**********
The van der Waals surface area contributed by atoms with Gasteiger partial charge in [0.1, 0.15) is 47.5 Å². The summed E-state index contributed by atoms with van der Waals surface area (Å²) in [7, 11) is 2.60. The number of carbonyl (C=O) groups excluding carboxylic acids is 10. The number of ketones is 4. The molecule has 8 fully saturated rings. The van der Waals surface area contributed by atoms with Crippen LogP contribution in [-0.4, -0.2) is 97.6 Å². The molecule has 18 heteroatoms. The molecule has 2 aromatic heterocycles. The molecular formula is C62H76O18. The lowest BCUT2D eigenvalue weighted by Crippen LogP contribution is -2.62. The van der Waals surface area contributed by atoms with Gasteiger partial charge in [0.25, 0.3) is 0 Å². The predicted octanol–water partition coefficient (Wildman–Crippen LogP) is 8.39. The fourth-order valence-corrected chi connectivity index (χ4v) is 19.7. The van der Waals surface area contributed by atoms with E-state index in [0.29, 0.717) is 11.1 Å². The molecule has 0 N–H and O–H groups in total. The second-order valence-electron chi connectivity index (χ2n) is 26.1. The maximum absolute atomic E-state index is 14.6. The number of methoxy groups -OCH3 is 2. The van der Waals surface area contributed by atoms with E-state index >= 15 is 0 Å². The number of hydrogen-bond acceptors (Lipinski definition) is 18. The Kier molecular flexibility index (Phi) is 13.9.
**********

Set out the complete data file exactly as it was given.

The van der Waals surface area contributed by atoms with Gasteiger partial charge in [0.1, 0.15) is 47.5 Å². The summed E-state index contributed by atoms with van der Waals surface area (Å²) in [7, 11) is 2.60. The number of carbonyl (C=O) groups excluding carboxylic acids is 10. The number of ketones is 4. The molecule has 8 fully saturated rings. The van der Waals surface area contributed by atoms with Crippen LogP contribution in [-0.4, -0.2) is 97.6 Å². The molecule has 18 heteroatoms. The molecule has 2 aromatic heterocycles. The molecular formula is C62H76O18. The lowest BCUT2D eigenvalue weighted by Crippen LogP contribution is -2.62. The van der Waals surface area contributed by atoms with Gasteiger partial charge in [0.25, 0.3) is 0 Å². The predicted octanol–water partition coefficient (Wildman–Crippen LogP) is 8.39. The fourth-order valence-corrected chi connectivity index (χ4v) is 19.7. The van der Waals surface area contributed by atoms with E-state index in [0.29, 0.717) is 11.1 Å². The molecule has 0 N–H and O–H groups in total. The second-order valence-electron chi connectivity index (χ2n) is 26.1. The maximum absolute atomic E-state index is 14.6. The number of methoxy groups -OCH3 is 2. The van der Waals surface area contributed by atoms with E-state index >= 15 is 0 Å². The number of hydrogen-bond acceptors (Lipinski definition) is 18. The Kier molecular flexibility index (Phi) is 13.9.